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  13. Jamie Morgan (forthcoming). Seeing the Potential of Realism in Economics. Philosophy of the Social Sciences:0048393114530785.score: 60.0
    In this article, I clarify some of the key concepts and commitments of realist social ontology in economics. To do so, I make use of a recent critique of Lawson’s Reorienting Economics by Mohun and Veneziani. Their article provides a useful foil because responding to their critique allows us to emphasize that realism’s claims are more conditional and less controversial than one might otherwise anticipate. The basic claim is that ontology matters and that explicit recognition and consideration of ontological issues (...)
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  14. Charner Perry & Douglas Morgan (1958). Philosophy in the Education of Teachers. Proceedings and Addresses of the American Philosophical Association 32:139 - 144.score: 60.0
    The following is a joint report of the Committee on Philosophy in Education of the American Philosophical Association and of the Committee on Cooperation with the American Philosophical Association of the Philosophy of Education Society. The report has been approved by the Executive Committee of the Philosophy of Education Society and by the Board of Officers of the American Philosophical Association (September, 1959). The Committee of the American Philosophical Association was composed of the following: C. W. Hendel, Chairman, H. G. (...)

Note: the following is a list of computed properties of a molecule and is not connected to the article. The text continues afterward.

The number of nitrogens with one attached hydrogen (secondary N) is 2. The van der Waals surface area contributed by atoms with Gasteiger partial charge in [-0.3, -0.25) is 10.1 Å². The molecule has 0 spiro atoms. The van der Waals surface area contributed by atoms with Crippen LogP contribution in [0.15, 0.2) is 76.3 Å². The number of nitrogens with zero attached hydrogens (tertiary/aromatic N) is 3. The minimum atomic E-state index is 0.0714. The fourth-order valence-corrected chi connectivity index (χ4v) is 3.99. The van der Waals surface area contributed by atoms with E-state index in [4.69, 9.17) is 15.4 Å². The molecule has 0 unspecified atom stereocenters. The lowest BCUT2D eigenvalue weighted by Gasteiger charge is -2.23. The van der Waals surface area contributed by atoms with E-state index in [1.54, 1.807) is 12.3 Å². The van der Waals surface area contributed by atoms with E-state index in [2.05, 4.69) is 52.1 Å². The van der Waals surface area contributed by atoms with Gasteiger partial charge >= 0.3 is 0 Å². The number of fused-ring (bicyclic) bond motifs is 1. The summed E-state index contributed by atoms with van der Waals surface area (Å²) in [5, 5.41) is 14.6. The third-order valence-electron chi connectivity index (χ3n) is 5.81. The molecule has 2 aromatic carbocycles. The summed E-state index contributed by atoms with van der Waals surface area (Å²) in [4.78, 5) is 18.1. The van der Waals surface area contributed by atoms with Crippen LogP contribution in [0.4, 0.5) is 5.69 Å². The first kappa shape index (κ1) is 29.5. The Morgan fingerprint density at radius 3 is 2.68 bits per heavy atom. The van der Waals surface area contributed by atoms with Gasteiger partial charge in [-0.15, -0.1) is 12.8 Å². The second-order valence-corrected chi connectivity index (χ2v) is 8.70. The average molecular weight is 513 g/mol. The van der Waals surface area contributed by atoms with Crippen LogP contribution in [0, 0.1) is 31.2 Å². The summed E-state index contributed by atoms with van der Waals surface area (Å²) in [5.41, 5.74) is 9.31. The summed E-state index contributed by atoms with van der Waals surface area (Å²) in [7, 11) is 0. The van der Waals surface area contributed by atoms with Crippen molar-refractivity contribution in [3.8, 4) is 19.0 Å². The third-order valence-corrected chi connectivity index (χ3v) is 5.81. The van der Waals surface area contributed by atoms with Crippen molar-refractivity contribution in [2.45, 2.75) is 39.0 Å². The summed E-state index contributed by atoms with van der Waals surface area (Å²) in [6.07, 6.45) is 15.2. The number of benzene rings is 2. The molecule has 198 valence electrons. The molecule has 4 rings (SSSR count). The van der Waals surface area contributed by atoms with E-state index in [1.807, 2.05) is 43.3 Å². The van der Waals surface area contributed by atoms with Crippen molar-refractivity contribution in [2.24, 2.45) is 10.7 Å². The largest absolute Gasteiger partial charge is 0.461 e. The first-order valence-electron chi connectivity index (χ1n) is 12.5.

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  15. Jamie Morgan (2013). The End of the Beginning. Journal of Critical Realism 12 (1):99 - 111.score: 60.0
    In the following short essay I set out the key insights and main arguments in Nick Hostettler’s Eurocentrism . This text is an important contribution to the potential for creative elaboration inherent in Roy Bhaskar’s Dialectic and is also a substantive achievement in its own right. Hostettler’s work provides a way to move beyond the partialities and tensions of eurocentrism and anti-eurocentrism by repositioning both in terms of the europic. There are, however, a number of potential limitations in the way (...)
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  16. Jamie Morgan (2013). Landmarks? Journal of Critical Realism 12 (1):5 - 12.score: 60.0
    Landmarks? Content Type Journal Article Category Editorial Pages 5-12 Authors Jamie Morgan, Leeds Metropolitan University Journal Journal of Critical Realism Online ISSN 1572-5138 Print ISSN 1476-7430 Journal Volume Volume 12 Journal Issue Volume 12, Number 1 / 2013.